The location of the Arctic drift boats was close to the North Pole. In many earlier years his would have been an area that was inaccessible for a ship to penetrate to set up this drifter experiment.

The location of the Arctic drift boats was close to the North Pole. In many earlier years this area would have been inaccessible for a ship to penetrate to set up this drifter experiment.

Once the box degrades, the boats will be separated from the tracker, but each boat has been identified by the students with their school and their own name and stamped with the project contact information. If any of the boats wash up onshore, there is enough information for the locator to contact Float Your Boat with a date and location. Through online tracking of the iridium satellite, this project provides opportunities for students to learn about Arctic change, marine circulation, marine debris transit and maritime careers.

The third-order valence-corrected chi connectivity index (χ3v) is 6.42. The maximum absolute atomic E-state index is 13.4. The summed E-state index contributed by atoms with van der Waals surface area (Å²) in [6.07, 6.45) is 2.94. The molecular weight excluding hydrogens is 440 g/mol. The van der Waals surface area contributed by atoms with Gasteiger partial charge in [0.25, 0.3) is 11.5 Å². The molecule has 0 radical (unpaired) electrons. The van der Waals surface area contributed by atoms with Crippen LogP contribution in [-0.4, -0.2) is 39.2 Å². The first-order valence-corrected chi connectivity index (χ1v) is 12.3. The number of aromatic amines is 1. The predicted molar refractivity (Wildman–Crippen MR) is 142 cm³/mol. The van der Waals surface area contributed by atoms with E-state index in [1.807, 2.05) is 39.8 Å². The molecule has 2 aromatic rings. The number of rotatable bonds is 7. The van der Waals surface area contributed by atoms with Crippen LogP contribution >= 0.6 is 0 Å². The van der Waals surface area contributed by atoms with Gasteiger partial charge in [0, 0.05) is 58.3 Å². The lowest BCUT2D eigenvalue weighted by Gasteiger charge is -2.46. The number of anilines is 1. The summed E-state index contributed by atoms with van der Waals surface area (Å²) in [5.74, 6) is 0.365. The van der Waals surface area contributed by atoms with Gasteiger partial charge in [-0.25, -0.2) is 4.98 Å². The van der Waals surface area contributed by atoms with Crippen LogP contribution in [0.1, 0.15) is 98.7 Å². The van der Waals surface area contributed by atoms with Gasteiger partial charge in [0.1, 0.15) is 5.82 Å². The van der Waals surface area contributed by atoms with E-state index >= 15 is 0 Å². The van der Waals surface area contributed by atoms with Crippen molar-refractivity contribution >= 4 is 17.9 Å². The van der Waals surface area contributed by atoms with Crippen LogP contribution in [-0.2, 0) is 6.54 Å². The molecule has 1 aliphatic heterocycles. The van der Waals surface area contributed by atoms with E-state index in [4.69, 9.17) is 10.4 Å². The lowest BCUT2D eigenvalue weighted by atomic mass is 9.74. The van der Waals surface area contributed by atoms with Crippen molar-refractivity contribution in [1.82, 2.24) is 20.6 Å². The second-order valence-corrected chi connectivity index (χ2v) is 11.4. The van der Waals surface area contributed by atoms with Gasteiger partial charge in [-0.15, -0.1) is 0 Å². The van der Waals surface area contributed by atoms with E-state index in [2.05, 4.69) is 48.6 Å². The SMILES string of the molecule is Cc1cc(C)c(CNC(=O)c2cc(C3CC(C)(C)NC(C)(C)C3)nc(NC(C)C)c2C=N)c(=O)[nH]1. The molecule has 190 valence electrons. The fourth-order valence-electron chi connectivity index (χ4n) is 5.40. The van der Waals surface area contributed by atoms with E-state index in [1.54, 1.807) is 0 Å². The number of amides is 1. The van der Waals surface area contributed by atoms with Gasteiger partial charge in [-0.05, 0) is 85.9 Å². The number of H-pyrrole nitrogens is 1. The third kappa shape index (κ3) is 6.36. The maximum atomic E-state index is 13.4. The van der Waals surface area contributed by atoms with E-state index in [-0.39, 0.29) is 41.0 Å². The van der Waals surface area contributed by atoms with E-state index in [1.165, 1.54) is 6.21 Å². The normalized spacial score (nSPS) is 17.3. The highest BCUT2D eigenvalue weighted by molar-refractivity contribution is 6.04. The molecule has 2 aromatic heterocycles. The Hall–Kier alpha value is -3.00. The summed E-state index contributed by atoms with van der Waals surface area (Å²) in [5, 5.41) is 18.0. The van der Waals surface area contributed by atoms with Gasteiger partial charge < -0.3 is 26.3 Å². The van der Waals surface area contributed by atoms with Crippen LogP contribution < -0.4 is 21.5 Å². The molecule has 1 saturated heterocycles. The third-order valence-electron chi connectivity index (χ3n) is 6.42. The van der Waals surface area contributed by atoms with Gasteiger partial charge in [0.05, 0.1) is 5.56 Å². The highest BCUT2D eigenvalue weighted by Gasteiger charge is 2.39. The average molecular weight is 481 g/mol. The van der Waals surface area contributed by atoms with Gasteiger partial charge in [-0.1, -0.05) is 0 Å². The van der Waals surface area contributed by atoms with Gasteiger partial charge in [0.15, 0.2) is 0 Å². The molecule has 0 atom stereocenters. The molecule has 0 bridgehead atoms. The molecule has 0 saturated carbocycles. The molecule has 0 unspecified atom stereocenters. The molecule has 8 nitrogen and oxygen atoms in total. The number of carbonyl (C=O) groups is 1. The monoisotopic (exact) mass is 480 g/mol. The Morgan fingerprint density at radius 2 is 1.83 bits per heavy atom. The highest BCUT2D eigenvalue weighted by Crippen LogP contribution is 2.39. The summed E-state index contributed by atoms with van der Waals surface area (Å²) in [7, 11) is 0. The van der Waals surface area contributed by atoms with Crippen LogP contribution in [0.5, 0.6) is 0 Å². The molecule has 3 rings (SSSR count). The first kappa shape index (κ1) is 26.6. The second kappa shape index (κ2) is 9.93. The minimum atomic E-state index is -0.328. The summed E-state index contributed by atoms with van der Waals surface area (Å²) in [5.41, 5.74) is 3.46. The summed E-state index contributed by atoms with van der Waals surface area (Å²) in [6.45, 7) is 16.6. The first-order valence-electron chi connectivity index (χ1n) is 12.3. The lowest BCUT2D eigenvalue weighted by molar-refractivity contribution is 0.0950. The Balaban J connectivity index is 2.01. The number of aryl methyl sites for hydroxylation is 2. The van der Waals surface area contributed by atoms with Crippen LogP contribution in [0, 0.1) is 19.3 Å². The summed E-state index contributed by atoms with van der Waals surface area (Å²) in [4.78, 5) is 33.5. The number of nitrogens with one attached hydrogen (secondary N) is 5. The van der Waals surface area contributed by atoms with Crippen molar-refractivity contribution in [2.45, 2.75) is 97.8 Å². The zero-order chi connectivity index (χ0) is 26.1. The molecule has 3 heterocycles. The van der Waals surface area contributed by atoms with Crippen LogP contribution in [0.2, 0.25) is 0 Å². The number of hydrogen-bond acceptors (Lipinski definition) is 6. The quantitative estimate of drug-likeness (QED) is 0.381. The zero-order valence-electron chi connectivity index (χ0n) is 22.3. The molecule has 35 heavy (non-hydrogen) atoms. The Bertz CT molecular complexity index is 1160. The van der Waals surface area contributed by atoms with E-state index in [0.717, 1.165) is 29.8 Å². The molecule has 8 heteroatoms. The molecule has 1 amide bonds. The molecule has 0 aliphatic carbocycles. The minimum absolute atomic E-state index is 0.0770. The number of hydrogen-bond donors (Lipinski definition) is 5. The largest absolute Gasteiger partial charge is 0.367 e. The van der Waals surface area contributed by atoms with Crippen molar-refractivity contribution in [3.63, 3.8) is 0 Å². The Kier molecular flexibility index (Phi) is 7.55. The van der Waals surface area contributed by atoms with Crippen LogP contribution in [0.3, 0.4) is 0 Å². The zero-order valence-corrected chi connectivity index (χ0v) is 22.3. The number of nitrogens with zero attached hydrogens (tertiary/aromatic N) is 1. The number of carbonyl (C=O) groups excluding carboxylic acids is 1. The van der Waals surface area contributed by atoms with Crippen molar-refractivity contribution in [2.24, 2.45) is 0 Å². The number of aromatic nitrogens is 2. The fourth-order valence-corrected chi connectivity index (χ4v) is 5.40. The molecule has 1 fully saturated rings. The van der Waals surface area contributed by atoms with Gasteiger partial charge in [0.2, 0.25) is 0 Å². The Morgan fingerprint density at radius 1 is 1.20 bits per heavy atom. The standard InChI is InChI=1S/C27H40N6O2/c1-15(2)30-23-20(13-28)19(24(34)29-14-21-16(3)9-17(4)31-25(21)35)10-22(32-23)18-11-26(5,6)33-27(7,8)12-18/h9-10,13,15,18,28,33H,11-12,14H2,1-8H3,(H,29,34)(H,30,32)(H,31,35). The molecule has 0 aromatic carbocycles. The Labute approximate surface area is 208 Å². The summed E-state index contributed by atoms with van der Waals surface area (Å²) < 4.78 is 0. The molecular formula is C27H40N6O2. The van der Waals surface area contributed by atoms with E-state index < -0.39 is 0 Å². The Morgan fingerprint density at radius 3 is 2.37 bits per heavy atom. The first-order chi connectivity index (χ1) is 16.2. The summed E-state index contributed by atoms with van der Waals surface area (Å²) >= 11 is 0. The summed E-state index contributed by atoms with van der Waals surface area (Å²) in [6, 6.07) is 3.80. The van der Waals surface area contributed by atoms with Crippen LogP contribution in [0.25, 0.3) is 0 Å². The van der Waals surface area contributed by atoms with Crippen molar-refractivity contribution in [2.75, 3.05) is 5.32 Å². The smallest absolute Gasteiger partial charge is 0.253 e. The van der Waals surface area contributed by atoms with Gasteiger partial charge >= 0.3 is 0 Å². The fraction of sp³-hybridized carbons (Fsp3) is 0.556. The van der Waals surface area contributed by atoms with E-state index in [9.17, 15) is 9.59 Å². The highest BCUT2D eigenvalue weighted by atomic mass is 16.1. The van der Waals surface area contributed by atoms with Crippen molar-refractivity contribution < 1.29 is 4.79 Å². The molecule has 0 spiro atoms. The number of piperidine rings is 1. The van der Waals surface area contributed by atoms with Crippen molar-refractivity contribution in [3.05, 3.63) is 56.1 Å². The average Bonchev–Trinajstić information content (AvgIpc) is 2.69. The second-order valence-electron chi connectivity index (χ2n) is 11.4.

Boxes one and two are deployed on the ice with the tracker and the sip crew is pulled back up to the Healy. (Photo T. Kenna)

Boxes one and two are deployed on the ice with the tracker, and the ship crew is pulled back up to the Healy. Photo: T. Kenna

The Float Your Boat project concept comes from early Arctic science, when drifting ice floes were used to track Arctic circulation. In the International Geophysical Year (1957-58), Lamont scientist Ken Hunkins resided for two six-month stints on Ice Station Alpha, a station built on top of the Arctic sea ice. Science teams were flown in by plane and dropped, along with their equipment, about 500 miles north of Alaska. There they studied a range of ocean parameters, including tracking their own progress as they moved along with the ice drift. The 18 months of operations tracked the ice floe movement as it shifted ~2,000 miles around the Arctic in a clockwise manner until it was just north of Ellesmere Island, Canada (map below).

Annotated historic map from the International Geophysical Year (1957-1958) of the Floating Arctic Stations. Red line shows Alpha Station, the US first floating ice research station, representing some of the original 'Arctic drift studies'. (Photo/annotation M. Turrin; map Ken Hunkins)